These are dominant form of pelvic disruption in crush injuries, pedestrians struck and motorcycle accidents . APC injuries carry with them the highest mortality risk due to:
- a high rate of circulatory shock due to pelvic vascular injury and development of retroperitoneal hematomas.
- greatest overall transfusion requirements
- higher incidence of intra-abdominal injuries (8x incidence of thoracic aorta injuries compared to blunt trauma without pelvic injury), spine and extremity fracture. 
- increased risk of developing ARDS, in part due to early resuscitative requirements.
Lateral Compression (LC): look for rami fractures +/- sacral fractures
These are most commonly associated with high speed motor vehicle accidents involving lateral impact .
- higher incidence of intra-cranial injuries (50%) likely due to association with high speed MVA. Brain injury is the most likely cause of death in this patient population.
- high incidence of concomitant lower extremity fractures and retroperitoneal hematoma
- generally, stable LC injuries are not associated with major pelvic vascular injury
Vertical Shear : look for vertical displacement of the hemipelvis (again, look at the relative position of each pubis at the PS, the relative position of the inferior part of the SI joint on each side; you can also consider the relative position of the hip joints, and the relative position of the iliac crests).
Along with acetabular fractures, this is most commonly seen in fall victims .
- high risk of hypovolemic shock, overall mortality and head injury.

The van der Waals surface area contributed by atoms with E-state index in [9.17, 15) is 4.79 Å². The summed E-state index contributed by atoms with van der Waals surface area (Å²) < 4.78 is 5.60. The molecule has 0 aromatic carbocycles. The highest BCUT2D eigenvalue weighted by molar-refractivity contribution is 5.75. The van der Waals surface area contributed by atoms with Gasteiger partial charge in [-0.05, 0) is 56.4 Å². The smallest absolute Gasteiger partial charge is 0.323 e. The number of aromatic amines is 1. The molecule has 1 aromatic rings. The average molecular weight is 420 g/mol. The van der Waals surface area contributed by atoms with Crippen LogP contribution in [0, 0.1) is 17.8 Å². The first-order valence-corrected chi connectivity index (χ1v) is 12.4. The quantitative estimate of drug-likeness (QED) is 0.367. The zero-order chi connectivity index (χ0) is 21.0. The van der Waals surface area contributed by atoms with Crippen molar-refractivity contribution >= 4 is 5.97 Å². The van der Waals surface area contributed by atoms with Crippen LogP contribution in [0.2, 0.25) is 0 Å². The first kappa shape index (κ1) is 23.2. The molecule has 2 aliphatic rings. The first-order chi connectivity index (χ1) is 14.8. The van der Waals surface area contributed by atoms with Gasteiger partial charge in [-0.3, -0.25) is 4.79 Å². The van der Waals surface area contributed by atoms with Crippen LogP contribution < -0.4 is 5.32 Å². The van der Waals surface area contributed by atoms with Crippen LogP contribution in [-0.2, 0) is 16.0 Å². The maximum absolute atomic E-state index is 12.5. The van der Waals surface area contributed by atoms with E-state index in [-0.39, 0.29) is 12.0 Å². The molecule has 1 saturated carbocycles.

To bind, or not to bind… that is the question.
The primary source of hemorrhage from pelvic fractures is due to bleeding from the cancellous bone surfaces or the posterior pelvic venous plexus . Only in 10-15% of cases is the patient bleeding from an arterial source, usually from branches of the internal iliac system .
Whether to place a external binder is actually a more loaded question than meets the eye. To start, pelvic binders are intended to assist with resuscitation of hemodynamically unstable patients with volume expanding pelvic ring injuries by decreasing the pelvic volume and splinting (stabilizing) the pelvis to avoid clot disruption. The placement of a pelvic binder decreases the volume of the pelvis by 10 – 20% and reduces pelvic fractures. This reduction in pelvic volume has not yet been shown to lead to less blood loss or improved outcome, but the 2011 East Guidelines still recommend the practice in hemodynamically unstable patients as a Level III recommendation . There is little utility in binder application in the patient who is hemodynamically stable (although, it may provide some comfort by stabilizing the fracture or dislocation).